FDA Tells Mylan They Can’t (Yet) Approve its Generic to Advair

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In a brief statement, Mylan reported that the U.S. Food and Drug Administration (FDA) had informed the company that its Generic Advair Diskus had “minor deficiencies” that would be in a Complete Response Letter it would send on June 27, 2018. The company stated further, “Because our Abbreviated New Drug Application has received a priority designation, our approval could be received prior to the standard 90-day time period following the date of our response to the Complete Response Letter.”

Mylan’s product is a generic version ofGlaxoSmithKlines Advair. CNBC notes, “The FDA has declined to approve several Advair knock-offs in the past from drugmakers including Novartis Hikma Pharmaceuticals, and Mylan itself, whose generic was rejected last year.”

“I don’t think this comes as a big surprise … people realize these are all very difficult-to-make products and they’re going to go through a couple of rounds at the FDA,” Ami Fadia, an analyst with Leerink, told Reuters. “They (Mylan) will actually still be at least one year ahead of competition if they got approval this year.”

In 2017, GSK reported $4.19 million in revenue off Advair.

On June 4, the FDA approved Mylan and BioCon’s Fulphila (pegfilgrastim-jmdb), a biosimilar to Amgen’s Neulasta. Neulasta is used to boost white blood counts, particularly in patients receiving chemotherapy for cancer. Fulphila was approved to reduce the duration of febrile neutropenia, which is fever or other signs of infection with a low neutrophil count, in patients treated with chemotherapy. It is the first FDA-approved biosimilar to Neulasta.

A biosimilar is like a generic version of a biologic therapy. While a generic is a direct copycat of a drug, a biosimilar is “similar” to a biologic, but not a direct copycat. As a result, it has to undergo trials and an approval process similar to that of an original branded drug.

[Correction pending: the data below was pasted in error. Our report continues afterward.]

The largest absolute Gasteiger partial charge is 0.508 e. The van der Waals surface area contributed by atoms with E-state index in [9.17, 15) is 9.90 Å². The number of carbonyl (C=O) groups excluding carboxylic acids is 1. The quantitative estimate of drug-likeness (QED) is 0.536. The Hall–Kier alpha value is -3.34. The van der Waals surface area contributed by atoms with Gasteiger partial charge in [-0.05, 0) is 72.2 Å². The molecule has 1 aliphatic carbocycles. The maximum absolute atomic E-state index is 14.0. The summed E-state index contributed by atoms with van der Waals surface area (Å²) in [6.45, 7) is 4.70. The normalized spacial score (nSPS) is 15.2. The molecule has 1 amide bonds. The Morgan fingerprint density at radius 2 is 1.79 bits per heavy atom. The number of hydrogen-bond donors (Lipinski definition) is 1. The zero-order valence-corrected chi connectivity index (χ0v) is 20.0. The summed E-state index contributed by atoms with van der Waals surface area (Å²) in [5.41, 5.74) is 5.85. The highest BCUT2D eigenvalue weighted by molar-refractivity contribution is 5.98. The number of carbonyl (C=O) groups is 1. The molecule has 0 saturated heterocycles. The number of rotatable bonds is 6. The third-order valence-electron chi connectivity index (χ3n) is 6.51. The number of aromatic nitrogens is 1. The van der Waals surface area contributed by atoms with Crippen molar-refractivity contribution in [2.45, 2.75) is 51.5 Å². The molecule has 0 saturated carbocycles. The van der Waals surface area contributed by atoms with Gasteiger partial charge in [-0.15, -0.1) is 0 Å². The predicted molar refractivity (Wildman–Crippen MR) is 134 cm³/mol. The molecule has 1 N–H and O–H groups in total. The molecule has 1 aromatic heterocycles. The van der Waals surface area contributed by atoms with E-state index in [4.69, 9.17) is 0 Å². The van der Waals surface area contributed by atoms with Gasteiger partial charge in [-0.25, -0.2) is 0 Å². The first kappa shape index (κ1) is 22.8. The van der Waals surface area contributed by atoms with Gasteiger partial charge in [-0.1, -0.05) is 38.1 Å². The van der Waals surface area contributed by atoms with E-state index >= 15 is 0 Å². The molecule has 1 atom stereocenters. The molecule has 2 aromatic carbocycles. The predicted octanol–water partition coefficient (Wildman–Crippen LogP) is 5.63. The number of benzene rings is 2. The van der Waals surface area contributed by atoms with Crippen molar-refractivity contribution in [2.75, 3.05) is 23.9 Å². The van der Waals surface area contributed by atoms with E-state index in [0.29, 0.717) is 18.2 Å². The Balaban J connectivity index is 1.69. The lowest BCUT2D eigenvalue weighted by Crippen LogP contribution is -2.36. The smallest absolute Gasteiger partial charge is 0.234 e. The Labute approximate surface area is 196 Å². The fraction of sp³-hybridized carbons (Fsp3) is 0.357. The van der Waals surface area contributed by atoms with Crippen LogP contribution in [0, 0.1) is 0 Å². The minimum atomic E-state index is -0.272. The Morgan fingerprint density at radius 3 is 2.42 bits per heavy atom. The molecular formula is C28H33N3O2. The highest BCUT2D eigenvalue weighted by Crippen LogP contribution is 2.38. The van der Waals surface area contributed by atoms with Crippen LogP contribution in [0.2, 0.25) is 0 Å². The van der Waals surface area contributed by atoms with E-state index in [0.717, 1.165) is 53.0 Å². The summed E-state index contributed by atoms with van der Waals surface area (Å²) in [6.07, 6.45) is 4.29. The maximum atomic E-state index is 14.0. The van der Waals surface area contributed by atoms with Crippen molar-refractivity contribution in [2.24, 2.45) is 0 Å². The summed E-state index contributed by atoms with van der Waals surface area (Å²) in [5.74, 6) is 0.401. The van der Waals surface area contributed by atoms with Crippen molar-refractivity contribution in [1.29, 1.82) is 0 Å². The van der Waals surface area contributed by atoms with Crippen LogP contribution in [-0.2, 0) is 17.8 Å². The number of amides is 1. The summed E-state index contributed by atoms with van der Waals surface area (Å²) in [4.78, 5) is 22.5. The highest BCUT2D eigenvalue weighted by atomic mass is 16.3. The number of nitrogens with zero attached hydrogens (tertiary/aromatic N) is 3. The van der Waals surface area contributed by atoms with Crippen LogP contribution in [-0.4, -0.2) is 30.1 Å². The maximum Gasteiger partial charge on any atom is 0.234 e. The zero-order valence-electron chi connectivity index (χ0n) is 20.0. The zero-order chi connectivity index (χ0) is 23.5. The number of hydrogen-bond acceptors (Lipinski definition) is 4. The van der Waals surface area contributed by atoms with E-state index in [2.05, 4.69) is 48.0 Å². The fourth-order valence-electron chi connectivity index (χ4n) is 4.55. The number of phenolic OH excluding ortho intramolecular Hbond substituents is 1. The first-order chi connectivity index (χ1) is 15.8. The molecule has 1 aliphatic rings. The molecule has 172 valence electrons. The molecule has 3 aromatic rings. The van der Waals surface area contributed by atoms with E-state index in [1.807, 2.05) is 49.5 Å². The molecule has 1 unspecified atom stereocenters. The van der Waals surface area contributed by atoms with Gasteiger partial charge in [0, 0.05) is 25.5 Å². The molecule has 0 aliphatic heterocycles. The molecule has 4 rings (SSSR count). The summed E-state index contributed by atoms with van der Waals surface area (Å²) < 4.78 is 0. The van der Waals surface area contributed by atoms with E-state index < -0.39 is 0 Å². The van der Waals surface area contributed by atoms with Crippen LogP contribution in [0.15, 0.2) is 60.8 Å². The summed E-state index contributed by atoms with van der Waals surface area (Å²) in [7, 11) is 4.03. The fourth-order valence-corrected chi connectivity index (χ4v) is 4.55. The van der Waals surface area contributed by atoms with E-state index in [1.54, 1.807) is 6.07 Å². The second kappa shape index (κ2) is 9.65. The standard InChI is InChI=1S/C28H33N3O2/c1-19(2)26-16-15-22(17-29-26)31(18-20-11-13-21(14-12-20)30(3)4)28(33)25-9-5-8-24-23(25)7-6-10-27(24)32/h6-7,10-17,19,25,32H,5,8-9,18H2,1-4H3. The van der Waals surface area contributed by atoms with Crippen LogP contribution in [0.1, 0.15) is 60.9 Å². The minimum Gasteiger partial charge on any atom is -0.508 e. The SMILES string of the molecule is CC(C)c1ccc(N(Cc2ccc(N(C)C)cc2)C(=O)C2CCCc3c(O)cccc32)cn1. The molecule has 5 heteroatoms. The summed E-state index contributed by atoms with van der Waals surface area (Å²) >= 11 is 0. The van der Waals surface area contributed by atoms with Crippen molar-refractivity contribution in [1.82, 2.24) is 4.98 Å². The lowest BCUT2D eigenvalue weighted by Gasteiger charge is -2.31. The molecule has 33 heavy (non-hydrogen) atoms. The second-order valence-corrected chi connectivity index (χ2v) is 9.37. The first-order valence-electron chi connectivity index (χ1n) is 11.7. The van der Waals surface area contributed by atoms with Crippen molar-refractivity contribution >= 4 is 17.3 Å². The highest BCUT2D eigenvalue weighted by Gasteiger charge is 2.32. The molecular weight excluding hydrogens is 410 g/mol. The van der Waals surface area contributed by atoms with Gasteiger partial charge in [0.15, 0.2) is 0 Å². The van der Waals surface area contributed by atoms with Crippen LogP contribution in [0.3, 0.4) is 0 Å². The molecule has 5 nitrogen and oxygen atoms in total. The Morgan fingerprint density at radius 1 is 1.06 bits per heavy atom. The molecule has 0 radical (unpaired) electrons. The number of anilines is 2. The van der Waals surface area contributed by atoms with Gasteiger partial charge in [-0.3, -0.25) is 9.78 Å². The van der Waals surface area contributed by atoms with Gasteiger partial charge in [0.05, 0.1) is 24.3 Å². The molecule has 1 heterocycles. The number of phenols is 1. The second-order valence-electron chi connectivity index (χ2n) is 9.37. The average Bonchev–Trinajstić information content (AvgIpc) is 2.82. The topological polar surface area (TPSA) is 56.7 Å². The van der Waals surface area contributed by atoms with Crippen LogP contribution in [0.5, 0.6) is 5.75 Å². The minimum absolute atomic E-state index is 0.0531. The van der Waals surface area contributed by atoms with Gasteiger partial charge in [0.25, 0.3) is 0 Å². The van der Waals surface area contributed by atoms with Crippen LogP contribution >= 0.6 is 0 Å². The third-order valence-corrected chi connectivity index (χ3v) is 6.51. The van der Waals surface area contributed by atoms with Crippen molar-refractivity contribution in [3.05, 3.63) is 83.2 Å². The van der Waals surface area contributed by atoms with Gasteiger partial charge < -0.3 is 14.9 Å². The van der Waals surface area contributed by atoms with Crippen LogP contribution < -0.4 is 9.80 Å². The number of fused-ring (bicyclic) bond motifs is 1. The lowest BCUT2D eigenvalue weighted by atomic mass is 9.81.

“Today’s approval of Fulphila represents a meaningful step forward in the affordability and accessibility of cancer care in the U.S.” said Rajiv Malik, Mylan’s president, in a statement in May. “It also is yet another confirmation of Mylan’s deep scientific, clinical, regulatory and intellectual property capabilities, which are widely recognized in the industry and bolster Mylan’s reputation as a partner of choice in the global effort to bring complex medicines to market. The approval of Fulphila, the first biosimilar to Neulasta, joins other recent examples such as the approval of Ogivri, the first biosimilar to Herceptin, in the growing portfolio of complex medicines that Mylan is making available for patients who need them. We’re pleased to reach this important milestone in partnership with Biocon and proud of the progress of our biosimialrs program. We look forward to launching Fulphila and continuing to increase access to more affordable treatments.”

Neulasta brought in $4.2 billion for Amgen from March 31, 2017 to March 31, 2018.

In a statement about the approval, Scott Gottlieb, FDA Commissioner, said, “Bringing new biosimilars to patients is a top priority for the FDA, and a key part of our efforts to help promote competition that can reduce drug costs and promote access. We’ll continue to prioritize reviews of these products to help ensure that biosimilar medications are brought to the market efficiently and through a process that makes certain that these new medicines meet the FDA’s rigorous standard for approval.”

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